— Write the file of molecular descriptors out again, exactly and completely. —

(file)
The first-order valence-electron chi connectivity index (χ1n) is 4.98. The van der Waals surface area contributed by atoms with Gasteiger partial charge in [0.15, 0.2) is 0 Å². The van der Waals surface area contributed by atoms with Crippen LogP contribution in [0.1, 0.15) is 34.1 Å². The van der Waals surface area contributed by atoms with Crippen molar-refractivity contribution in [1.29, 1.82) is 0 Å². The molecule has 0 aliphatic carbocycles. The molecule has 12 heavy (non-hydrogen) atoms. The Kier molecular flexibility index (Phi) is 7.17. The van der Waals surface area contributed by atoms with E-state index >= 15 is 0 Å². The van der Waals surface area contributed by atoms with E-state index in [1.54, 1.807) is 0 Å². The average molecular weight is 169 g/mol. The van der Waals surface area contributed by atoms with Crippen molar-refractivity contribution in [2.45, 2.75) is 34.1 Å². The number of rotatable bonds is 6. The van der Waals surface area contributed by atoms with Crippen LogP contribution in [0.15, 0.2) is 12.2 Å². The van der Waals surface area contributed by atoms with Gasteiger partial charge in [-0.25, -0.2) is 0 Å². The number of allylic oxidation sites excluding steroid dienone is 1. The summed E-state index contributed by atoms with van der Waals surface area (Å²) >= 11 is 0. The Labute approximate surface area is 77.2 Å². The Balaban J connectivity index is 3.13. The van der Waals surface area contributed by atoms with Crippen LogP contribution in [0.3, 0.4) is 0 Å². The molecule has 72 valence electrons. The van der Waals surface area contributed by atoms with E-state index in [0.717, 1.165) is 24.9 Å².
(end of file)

The first-order valence-electron chi connectivity index (χ1n) is 4.98. The van der Waals surface area contributed by atoms with Gasteiger partial charge in [0.15, 0.2) is 0 Å². The van der Waals surface area contributed by atoms with Crippen LogP contribution in [0.1, 0.15) is 34.1 Å². The van der Waals surface area contributed by atoms with Crippen molar-refractivity contribution in [1.29, 1.82) is 0 Å². The molecule has 0 aliphatic carbocycles. The molecule has 12 heavy (non-hydrogen) atoms. The Kier molecular flexibility index (Phi) is 7.17. The van der Waals surface area contributed by atoms with E-state index >= 15 is 0 Å². The van der Waals surface area contributed by atoms with E-state index in [1.54, 1.807) is 0 Å². The average molecular weight is 169 g/mol. The van der Waals surface area contributed by atoms with Crippen molar-refractivity contribution in [2.45, 2.75) is 34.1 Å². The number of rotatable bonds is 6. The van der Waals surface area contributed by atoms with Crippen LogP contribution in [0.15, 0.2) is 12.2 Å². The van der Waals surface area contributed by atoms with Gasteiger partial charge in [-0.25, -0.2) is 0 Å². The number of allylic oxidation sites excluding steroid dienone is 1. The summed E-state index contributed by atoms with van der Waals surface area (Å²) >= 11 is 0. The Labute approximate surface area is 77.2 Å². The Balaban J connectivity index is 3.13. The van der Waals surface area contributed by atoms with Crippen LogP contribution in [0.3, 0.4) is 0 Å². The molecule has 72 valence electrons. The van der Waals surface area contributed by atoms with E-state index in [0.717, 1.165) is 24.9 Å².